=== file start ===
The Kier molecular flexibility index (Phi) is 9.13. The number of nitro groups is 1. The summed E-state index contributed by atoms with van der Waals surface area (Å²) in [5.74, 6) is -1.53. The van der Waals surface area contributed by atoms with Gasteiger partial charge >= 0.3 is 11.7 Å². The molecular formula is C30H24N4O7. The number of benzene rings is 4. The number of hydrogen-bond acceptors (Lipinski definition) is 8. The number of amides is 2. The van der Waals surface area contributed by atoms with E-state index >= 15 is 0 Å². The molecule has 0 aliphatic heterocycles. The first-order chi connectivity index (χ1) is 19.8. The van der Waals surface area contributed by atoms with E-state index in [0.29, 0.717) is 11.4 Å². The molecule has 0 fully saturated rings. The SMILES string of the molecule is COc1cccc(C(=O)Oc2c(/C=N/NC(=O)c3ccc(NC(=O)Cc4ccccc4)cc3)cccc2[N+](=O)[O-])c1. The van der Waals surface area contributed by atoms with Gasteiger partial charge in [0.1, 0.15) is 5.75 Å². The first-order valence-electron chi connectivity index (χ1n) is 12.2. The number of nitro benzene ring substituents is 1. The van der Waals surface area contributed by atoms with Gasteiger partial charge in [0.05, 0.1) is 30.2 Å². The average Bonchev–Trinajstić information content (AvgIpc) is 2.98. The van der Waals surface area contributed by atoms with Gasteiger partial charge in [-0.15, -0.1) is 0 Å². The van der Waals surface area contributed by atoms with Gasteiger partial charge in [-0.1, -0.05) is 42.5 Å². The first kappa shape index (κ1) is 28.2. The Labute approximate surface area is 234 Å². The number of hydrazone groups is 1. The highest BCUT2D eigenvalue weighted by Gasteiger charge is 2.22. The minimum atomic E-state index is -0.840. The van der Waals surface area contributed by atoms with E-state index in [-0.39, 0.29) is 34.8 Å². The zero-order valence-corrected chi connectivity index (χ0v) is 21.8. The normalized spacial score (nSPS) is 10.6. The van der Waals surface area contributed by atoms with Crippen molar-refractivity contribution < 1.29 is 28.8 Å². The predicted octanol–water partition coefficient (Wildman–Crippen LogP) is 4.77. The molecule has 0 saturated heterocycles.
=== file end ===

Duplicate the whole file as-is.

The Kier molecular flexibility index (Phi) is 9.13. The number of nitro groups is 1. The summed E-state index contributed by atoms with van der Waals surface area (Å²) in [5.74, 6) is -1.53. The van der Waals surface area contributed by atoms with Gasteiger partial charge >= 0.3 is 11.7 Å². The molecular formula is C30H24N4O7. The number of benzene rings is 4. The number of hydrogen-bond acceptors (Lipinski definition) is 8. The number of amides is 2. The van der Waals surface area contributed by atoms with E-state index >= 15 is 0 Å². The molecule has 0 aliphatic heterocycles. The first-order chi connectivity index (χ1) is 19.8. The van der Waals surface area contributed by atoms with E-state index in [0.29, 0.717) is 11.4 Å². The molecule has 0 fully saturated rings. The SMILES string of the molecule is COc1cccc(C(=O)Oc2c(/C=N/NC(=O)c3ccc(NC(=O)Cc4ccccc4)cc3)cccc2[N+](=O)[O-])c1. The van der Waals surface area contributed by atoms with Gasteiger partial charge in [0.1, 0.15) is 5.75 Å². The first-order valence-electron chi connectivity index (χ1n) is 12.2. The number of nitro benzene ring substituents is 1. The van der Waals surface area contributed by atoms with Gasteiger partial charge in [0.05, 0.1) is 30.2 Å². The average Bonchev–Trinajstić information content (AvgIpc) is 2.98. The van der Waals surface area contributed by atoms with Gasteiger partial charge in [-0.15, -0.1) is 0 Å². The van der Waals surface area contributed by atoms with Gasteiger partial charge in [-0.1, -0.05) is 42.5 Å². The first kappa shape index (κ1) is 28.2. The Labute approximate surface area is 234 Å². The number of hydrazone groups is 1. The highest BCUT2D eigenvalue weighted by Gasteiger charge is 2.22. The minimum atomic E-state index is -0.840. The van der Waals surface area contributed by atoms with E-state index in [-0.39, 0.29) is 34.8 Å². The zero-order valence-corrected chi connectivity index (χ0v) is 21.8. The normalized spacial score (nSPS) is 10.6. The van der Waals surface area contributed by atoms with Crippen molar-refractivity contribution < 1.29 is 28.8 Å². The predicted octanol–water partition coefficient (Wildman–Crippen LogP) is 4.77. The molecule has 0 saturated heterocycles.